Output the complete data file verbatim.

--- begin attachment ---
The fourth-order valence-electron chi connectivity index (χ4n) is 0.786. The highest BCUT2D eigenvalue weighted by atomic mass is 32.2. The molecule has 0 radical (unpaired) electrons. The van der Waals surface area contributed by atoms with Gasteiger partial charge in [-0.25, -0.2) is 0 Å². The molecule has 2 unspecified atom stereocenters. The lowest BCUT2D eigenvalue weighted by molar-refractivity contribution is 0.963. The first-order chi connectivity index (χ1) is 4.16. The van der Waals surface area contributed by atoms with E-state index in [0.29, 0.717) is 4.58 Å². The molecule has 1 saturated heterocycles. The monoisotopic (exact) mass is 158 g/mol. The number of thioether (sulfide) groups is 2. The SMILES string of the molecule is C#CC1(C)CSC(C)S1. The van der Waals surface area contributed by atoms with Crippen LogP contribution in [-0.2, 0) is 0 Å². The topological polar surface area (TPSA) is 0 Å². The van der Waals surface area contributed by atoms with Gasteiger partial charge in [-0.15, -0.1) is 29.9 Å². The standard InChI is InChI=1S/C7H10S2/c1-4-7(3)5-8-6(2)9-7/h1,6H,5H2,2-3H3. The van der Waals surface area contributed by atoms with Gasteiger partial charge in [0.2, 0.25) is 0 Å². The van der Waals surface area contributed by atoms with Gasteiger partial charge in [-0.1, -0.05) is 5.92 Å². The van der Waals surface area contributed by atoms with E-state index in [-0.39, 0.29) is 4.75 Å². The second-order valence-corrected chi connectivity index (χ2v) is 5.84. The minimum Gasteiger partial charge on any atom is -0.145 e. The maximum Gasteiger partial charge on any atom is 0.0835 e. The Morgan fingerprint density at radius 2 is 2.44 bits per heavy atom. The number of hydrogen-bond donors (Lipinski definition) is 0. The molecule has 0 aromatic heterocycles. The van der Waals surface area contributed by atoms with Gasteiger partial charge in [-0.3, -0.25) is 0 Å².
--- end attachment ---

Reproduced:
The fourth-order valence-electron chi connectivity index (χ4n) is 0.786. The highest BCUT2D eigenvalue weighted by atomic mass is 32.2. The molecule has 0 radical (unpaired) electrons. The van der Waals surface area contributed by atoms with Gasteiger partial charge in [-0.25, -0.2) is 0 Å². The molecule has 2 unspecified atom stereocenters. The lowest BCUT2D eigenvalue weighted by molar-refractivity contribution is 0.963. The first-order chi connectivity index (χ1) is 4.16. The van der Waals surface area contributed by atoms with E-state index in [0.29, 0.717) is 4.58 Å². The molecule has 1 saturated heterocycles. The monoisotopic (exact) mass is 158 g/mol. The number of thioether (sulfide) groups is 2. The SMILES string of the molecule is C#CC1(C)CSC(C)S1. The van der Waals surface area contributed by atoms with Crippen LogP contribution in [-0.2, 0) is 0 Å². The topological polar surface area (TPSA) is 0 Å². The van der Waals surface area contributed by atoms with Gasteiger partial charge in [-0.15, -0.1) is 29.9 Å². The standard InChI is InChI=1S/C7H10S2/c1-4-7(3)5-8-6(2)9-7/h1,6H,5H2,2-3H3. The van der Waals surface area contributed by atoms with Gasteiger partial charge in [0.2, 0.25) is 0 Å². The van der Waals surface area contributed by atoms with Gasteiger partial charge in [-0.1, -0.05) is 5.92 Å². The van der Waals surface area contributed by atoms with E-state index in [-0.39, 0.29) is 4.75 Å². The second-order valence-corrected chi connectivity index (χ2v) is 5.84. The minimum Gasteiger partial charge on any atom is -0.145 e. The maximum Gasteiger partial charge on any atom is 0.0835 e. The Morgan fingerprint density at radius 2 is 2.44 bits per heavy atom. The number of hydrogen-bond donors (Lipinski definition) is 0. The molecule has 0 aromatic heterocycles. The van der Waals surface area contributed by atoms with Gasteiger partial charge in [-0.3, -0.25) is 0 Å².